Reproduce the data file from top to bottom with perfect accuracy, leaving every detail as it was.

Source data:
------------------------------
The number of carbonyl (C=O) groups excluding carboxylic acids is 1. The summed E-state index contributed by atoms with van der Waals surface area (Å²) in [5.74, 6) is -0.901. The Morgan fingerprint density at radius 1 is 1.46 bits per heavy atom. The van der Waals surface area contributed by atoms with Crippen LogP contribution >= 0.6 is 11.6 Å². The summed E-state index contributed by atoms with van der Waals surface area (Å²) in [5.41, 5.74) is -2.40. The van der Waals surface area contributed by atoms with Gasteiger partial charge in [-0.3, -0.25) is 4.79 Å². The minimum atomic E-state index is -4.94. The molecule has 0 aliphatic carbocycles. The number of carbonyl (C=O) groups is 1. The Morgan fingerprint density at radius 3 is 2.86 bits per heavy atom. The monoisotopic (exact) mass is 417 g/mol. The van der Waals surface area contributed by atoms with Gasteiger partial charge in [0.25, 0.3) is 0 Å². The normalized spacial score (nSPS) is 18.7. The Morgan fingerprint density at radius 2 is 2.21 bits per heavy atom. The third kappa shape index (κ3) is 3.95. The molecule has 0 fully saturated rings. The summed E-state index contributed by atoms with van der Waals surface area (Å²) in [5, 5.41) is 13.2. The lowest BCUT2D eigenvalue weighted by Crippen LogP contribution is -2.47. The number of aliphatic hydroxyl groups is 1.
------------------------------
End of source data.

The number of carbonyl (C=O) groups excluding carboxylic acids is 1. The summed E-state index contributed by atoms with van der Waals surface area (Å²) in [5.74, 6) is -0.901. The Morgan fingerprint density at radius 1 is 1.46 bits per heavy atom. The van der Waals surface area contributed by atoms with Crippen LogP contribution >= 0.6 is 11.6 Å². The summed E-state index contributed by atoms with van der Waals surface area (Å²) in [5.41, 5.74) is -2.40. The van der Waals surface area contributed by atoms with Gasteiger partial charge in [-0.3, -0.25) is 4.79 Å². The minimum atomic E-state index is -4.94. The molecule has 0 aliphatic carbocycles. The number of carbonyl (C=O) groups is 1. The Morgan fingerprint density at radius 3 is 2.86 bits per heavy atom. The monoisotopic (exact) mass is 417 g/mol. The van der Waals surface area contributed by atoms with Gasteiger partial charge in [0.25, 0.3) is 0 Å². The normalized spacial score (nSPS) is 18.7. The Morgan fingerprint density at radius 2 is 2.21 bits per heavy atom. The third kappa shape index (κ3) is 3.95. The molecule has 0 fully saturated rings. The summed E-state index contributed by atoms with van der Waals surface area (Å²) in [5, 5.41) is 13.2. The lowest BCUT2D eigenvalue weighted by Crippen LogP contribution is -2.47. The number of aliphatic hydroxyl groups is 1.